Packing. The dreaded time in every exchange student's life. This was a Herculean task because I had so much stuff and only one suitcase, one carry-on and one personal item. My entire family got in on the process and I finally got everything down to a small suitcase, my big suitcase, and my backpack. But even with all of our efforts to lighten my load, it was still super heavy when I had to lug it through airports and hotels.

This was taken when I thought I was done, but in fact I had another two hours of re-packing left. 

Saying goodbye to my family, when the time came, was harder than I thought. I told myself I wouldn't cry but of course I did anyway. Even though there's Skype and email and Facebook, when you realize you won't hug or eat dinner or just sit around with your family for a whole year, it's pretty tough. But, we all got through it okay. I think. I hope?

On the morning of September 21st I woke up at the ripe hour of 3:30 AM (again, also coincidentally just one hour before I have to wake up for school here in Surabaya) to go to the airport with my family. The flights to NYC were super short, it felt like, and I practiced making conversation with complete strangers on them. Albeit in English... but I still count it.

When I finally landed in JFK it was time for gateway orientation! It was a laid-back night at a New York City hotel with just the Indonesia outbounds, our flight chaperones and Allen Evans, the director of YES Abroad who gave us our orientation. A returnee from Indonesia 09-10 was also there to give us last-minute advice and answer our questions. For this orientation, mostly we just sat in a conference room and went over tips on making our year successful but we also discussed things like our expectations and the different stages of culture shock and adjustment.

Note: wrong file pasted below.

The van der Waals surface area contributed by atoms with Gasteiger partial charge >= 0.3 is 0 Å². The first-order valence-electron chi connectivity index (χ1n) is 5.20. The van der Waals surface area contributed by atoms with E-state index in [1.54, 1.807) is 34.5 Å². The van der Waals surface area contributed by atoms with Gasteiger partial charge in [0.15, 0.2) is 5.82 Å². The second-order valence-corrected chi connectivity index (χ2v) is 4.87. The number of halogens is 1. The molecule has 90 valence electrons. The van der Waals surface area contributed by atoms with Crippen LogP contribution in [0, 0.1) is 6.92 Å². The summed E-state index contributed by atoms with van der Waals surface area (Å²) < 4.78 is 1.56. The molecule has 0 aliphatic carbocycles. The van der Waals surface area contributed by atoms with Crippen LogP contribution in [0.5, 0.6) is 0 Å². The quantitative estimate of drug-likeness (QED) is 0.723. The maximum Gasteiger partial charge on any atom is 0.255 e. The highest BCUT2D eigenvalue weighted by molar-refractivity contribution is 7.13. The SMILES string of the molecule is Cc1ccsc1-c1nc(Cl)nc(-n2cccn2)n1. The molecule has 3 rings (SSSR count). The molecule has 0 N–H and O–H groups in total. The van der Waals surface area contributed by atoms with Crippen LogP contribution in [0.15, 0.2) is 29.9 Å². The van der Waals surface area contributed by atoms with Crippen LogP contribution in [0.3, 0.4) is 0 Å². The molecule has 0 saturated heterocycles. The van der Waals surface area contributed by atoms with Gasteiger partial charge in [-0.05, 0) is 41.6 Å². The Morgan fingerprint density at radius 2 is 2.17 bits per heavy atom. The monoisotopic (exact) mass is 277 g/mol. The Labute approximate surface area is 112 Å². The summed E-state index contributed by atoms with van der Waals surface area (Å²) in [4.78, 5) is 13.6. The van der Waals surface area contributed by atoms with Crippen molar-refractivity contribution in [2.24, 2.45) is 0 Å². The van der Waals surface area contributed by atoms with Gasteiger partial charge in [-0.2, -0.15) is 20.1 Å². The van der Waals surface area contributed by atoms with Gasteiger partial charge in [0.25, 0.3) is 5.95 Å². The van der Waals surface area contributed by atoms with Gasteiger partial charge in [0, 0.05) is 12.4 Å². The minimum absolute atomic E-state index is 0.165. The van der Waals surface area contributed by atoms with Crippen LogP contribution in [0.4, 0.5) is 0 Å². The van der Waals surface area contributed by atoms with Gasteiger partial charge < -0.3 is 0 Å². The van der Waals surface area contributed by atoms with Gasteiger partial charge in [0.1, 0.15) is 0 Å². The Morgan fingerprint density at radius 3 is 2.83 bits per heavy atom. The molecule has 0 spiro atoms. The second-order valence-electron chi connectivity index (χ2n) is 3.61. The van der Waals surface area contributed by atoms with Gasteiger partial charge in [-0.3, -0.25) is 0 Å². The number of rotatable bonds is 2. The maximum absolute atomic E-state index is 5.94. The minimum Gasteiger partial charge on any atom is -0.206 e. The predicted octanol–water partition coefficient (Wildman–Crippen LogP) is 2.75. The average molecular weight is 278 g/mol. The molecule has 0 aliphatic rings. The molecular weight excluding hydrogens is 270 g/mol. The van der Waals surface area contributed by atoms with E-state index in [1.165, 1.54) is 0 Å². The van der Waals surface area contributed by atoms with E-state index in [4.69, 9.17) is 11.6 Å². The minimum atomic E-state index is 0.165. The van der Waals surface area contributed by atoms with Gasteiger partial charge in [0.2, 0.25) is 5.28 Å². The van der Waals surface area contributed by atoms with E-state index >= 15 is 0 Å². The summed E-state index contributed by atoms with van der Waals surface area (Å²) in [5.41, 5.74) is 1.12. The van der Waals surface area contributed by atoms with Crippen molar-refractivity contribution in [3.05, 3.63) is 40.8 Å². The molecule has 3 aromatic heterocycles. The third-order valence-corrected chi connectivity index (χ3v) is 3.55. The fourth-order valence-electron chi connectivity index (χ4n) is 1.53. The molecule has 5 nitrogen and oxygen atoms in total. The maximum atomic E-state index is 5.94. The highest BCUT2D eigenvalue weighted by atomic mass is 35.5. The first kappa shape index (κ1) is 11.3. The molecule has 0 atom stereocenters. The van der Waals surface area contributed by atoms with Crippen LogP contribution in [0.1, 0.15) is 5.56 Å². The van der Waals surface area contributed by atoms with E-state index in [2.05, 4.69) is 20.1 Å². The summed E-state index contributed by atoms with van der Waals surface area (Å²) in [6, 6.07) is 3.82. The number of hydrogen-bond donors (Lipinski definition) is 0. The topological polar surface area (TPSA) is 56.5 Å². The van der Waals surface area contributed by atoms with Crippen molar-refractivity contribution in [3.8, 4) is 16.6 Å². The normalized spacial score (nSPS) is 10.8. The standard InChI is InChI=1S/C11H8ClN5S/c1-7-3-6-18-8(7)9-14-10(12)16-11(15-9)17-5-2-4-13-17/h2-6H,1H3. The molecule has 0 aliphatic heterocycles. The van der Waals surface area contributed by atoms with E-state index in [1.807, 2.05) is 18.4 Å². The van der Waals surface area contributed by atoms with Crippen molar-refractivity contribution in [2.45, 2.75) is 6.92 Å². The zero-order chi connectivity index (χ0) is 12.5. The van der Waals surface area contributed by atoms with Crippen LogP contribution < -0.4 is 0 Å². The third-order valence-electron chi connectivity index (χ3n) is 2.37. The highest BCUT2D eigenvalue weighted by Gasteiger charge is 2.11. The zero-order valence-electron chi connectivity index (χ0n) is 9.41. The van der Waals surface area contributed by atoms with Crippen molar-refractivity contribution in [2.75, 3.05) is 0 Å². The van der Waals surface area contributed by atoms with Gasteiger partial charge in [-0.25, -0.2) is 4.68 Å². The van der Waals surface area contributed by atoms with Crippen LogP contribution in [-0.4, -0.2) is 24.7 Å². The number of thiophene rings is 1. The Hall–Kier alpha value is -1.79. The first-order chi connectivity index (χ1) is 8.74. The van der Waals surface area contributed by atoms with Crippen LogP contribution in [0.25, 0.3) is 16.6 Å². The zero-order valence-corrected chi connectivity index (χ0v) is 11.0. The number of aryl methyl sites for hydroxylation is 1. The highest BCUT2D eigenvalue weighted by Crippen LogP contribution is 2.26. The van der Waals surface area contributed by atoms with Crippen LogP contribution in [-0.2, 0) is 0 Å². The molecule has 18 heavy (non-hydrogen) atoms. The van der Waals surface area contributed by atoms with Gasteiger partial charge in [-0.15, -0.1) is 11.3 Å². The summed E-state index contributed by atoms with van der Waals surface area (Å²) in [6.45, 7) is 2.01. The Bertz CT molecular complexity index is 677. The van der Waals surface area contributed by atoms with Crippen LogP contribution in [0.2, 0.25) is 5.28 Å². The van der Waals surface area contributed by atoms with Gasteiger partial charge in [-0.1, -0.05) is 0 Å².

It was probably the most fun orientation that I've been to, because all of us over-excited Indonesia outbounds got to know each other better and it didn't drag on for what felt like forever.

Morgan and I at JFK. JFK is not the funnest airport to drag 100  combined pounds of luggage through. I can now say that from experience. 

Then came the big day... the one where we would board our 14-hour flight to Hong Kong and officially begin our international journey! We were all slightly nervous about the flight (with Cathay Pacific which is an amazing airline) but still raring to go. When I got to my seat in coach and looked around I was very, very happy to find that my seat had a power outlet and a TV with an extremely long list of movies, games, and TV shows to play. That, and the food that they seemed to serve every few minutes, kept me occupied the whole time. I barely slept.

Which caught up with me in the Hong Kong airport. I promptly crashed from my energy high on the airplane and felt groggy and cranky the entire five hours we were in China. To fill the time we (David and I) Skyped Hannah who is in Malaysia. We also played cards, ate legit Chinese food, and walked around the surprisingly not-crowded airport. I wanted to get some Hong Kong money because it is so pretty but when I bought water, I got American dollars back in change... I'm just a little disappointed. Good thing Indonesian money is just as pretty.

Right over the North Pole!